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Sunday, 21 December 2014

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Senior police officer who lied to get promotion jailed

A high-ranking police officer from Carlisle who lied on his CV to land a string of top jobs during his 26-year career has been jailed.

Michael Martin photo
Michael Martin

Disgraced superintendent Mike Martin, 46, was today behind bars and his career was in ruins after a jury ruled that he fabricated qualifications and experience to boost his promotion chances.

The officer, whose achievements during his career included arresting the Chilean dictator General Pinochet, grew up in Cotehill near Carlisle.

During his trial at Preston Crown Court, Martin – an officer with Merseyside Police – told the court he was living in the village.

He had denied five counts of fraud and one of misconduct in a public office.

A jury convicted him by majority 10-2 verdicts of four of the fraud charges, and misconduct in a public office. They cleared him of one of the fraud offences.

Prosecutor Jeremy Grout-Smith told the court how Martin had been a “capable and highly ambitious” officer but his human resources bosses in Merseyside became suspicious after he tried for a transfer to the Metropolitan Police in London and declined to seek the support of senior officers as is usually the case. This triggered a four-year inquiry which uncovered a trail of deceit.

Investigators discovered that Martin had falsely claimed to have graduated with a BSc degree in risk and security management from the University of Portsmouth in 1996. He also lied about being involved in an investigation into the death of a young girl in the Devon and Cornwall area.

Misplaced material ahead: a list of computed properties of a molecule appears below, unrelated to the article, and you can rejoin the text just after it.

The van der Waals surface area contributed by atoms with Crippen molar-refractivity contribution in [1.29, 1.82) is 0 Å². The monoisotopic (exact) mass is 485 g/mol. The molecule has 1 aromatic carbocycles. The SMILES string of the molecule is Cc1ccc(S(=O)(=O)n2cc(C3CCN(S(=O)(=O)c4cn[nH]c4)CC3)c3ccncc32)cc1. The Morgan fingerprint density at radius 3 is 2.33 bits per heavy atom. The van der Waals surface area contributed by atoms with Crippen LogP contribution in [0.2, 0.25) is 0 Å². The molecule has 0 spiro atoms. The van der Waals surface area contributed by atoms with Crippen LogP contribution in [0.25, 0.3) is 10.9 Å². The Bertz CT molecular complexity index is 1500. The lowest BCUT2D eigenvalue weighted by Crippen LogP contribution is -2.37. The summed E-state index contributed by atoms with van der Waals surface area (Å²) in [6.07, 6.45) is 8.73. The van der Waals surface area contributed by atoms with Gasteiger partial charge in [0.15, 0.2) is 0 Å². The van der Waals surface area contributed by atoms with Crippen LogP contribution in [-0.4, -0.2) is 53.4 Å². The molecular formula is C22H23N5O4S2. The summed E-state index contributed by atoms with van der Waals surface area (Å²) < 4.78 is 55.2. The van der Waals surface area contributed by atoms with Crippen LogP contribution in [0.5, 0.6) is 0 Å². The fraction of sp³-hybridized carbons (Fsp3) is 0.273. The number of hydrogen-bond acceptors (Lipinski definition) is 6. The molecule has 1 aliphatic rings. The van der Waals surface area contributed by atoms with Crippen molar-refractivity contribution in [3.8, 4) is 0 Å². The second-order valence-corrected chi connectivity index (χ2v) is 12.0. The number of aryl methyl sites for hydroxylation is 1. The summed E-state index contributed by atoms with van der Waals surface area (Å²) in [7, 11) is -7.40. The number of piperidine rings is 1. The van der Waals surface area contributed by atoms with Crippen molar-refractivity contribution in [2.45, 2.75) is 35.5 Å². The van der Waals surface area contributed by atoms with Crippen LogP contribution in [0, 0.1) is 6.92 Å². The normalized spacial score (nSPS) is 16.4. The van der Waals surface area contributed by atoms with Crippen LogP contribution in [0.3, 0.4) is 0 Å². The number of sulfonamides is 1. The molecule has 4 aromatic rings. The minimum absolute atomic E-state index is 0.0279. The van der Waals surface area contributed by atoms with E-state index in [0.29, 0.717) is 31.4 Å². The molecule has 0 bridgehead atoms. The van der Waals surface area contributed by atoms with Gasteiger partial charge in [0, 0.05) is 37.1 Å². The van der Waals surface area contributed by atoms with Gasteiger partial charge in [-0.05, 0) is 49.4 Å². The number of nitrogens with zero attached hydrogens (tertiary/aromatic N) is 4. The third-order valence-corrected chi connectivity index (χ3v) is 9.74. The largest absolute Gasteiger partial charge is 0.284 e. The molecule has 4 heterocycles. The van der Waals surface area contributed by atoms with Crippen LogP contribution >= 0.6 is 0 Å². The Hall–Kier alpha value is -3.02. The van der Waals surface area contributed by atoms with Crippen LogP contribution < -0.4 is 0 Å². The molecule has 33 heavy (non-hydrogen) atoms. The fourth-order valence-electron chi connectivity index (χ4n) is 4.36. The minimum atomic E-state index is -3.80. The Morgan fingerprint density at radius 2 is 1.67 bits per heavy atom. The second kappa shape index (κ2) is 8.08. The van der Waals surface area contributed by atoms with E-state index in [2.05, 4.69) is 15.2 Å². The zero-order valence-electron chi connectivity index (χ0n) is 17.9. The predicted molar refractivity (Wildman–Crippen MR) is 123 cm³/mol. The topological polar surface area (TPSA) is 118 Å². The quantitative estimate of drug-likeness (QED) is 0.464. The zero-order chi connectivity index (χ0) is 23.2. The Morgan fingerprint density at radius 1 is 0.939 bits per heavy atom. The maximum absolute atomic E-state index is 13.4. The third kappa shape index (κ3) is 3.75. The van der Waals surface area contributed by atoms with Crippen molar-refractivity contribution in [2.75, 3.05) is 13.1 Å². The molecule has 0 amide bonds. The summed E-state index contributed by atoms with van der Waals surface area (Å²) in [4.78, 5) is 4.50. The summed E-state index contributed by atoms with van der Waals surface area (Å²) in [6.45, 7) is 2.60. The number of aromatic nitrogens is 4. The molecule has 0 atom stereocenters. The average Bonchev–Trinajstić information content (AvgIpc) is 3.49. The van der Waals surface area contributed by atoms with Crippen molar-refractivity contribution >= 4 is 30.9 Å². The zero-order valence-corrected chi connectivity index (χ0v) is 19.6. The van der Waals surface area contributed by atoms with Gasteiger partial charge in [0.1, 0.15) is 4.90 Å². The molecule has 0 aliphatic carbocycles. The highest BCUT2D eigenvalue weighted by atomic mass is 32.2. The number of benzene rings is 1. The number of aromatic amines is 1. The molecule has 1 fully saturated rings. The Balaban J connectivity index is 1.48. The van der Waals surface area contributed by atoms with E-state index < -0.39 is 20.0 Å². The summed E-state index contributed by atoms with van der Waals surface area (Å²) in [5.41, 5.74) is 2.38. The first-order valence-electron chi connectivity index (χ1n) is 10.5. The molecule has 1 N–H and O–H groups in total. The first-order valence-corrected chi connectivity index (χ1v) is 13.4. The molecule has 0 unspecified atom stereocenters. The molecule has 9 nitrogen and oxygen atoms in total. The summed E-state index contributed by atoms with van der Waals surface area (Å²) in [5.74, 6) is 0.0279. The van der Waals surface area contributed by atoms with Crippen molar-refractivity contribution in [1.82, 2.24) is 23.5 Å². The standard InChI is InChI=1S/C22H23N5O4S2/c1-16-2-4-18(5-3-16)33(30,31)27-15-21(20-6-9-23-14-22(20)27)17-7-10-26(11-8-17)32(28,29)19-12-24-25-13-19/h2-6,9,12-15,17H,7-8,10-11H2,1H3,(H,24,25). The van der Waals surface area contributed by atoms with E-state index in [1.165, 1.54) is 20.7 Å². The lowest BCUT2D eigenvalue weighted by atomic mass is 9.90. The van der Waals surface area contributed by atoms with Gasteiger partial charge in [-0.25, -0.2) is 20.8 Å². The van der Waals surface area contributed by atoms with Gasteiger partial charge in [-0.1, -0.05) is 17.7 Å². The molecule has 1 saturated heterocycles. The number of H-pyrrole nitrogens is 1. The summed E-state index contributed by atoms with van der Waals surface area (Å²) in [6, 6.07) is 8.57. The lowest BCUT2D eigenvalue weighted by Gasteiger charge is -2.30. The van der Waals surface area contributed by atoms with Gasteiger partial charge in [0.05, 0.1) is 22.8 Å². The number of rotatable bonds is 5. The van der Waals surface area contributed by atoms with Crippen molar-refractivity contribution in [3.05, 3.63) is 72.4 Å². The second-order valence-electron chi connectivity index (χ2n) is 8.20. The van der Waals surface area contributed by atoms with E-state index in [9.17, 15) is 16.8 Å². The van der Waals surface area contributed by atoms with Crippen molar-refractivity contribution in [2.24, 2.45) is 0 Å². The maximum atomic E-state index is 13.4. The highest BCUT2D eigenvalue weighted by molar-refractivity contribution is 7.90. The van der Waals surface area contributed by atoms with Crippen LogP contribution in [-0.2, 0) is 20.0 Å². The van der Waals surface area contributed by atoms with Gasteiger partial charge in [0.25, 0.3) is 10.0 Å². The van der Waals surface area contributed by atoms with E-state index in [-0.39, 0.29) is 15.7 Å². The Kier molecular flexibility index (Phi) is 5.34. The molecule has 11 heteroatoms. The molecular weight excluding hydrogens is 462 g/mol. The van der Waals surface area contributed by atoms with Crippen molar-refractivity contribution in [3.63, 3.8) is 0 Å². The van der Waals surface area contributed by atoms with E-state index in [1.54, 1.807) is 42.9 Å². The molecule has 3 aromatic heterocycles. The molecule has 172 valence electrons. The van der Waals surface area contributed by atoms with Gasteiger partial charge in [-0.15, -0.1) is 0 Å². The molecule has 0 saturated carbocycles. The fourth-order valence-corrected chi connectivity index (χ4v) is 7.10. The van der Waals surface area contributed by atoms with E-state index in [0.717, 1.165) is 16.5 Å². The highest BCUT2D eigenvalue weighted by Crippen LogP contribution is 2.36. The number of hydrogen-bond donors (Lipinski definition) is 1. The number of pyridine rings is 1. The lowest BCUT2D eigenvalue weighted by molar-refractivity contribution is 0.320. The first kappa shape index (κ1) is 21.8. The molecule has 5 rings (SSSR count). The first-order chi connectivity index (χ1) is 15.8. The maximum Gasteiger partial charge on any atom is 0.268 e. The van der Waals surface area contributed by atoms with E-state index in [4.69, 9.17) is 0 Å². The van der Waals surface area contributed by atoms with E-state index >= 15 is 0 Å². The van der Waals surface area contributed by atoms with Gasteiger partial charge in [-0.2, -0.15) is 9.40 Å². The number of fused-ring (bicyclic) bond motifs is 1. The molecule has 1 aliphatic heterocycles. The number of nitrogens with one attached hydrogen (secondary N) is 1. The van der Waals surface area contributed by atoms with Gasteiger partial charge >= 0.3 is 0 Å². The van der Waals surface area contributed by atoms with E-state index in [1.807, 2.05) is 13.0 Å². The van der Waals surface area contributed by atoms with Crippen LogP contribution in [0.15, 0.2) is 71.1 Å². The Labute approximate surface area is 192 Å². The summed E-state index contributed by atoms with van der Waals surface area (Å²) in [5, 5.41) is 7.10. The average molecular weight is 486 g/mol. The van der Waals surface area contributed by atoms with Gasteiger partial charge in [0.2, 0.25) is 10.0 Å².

Passing sentence, Judge Anthony Russell QC told Martin: “You were able to take advantage of the process to make untrue and misleading representations about your career, thus gaining an advantage over candidates.

“In other words, you cheated and your promotion resulted in a significant salary increase.”

Jailing him for 18 months, the judge said that the case had been a tragedy because Martin was highly regarded as a police officer. He added:“You may well have achieved promotion later without telling lies.”

Martin claimed to have included some false information in error, and said his bogus degree claim was the result of having been duped over a distance learning degree by a fraudster.

Michael McGarian QC, for Martin, said his client had done some extraordinary work including royal protection, and investigating an IRA mortar attack at Heathrow.

Martin began his career with the Met in 1988, achieving sergeant in eight years. He joined Merseyside as a £60,000-a-year superintendent in 2009.

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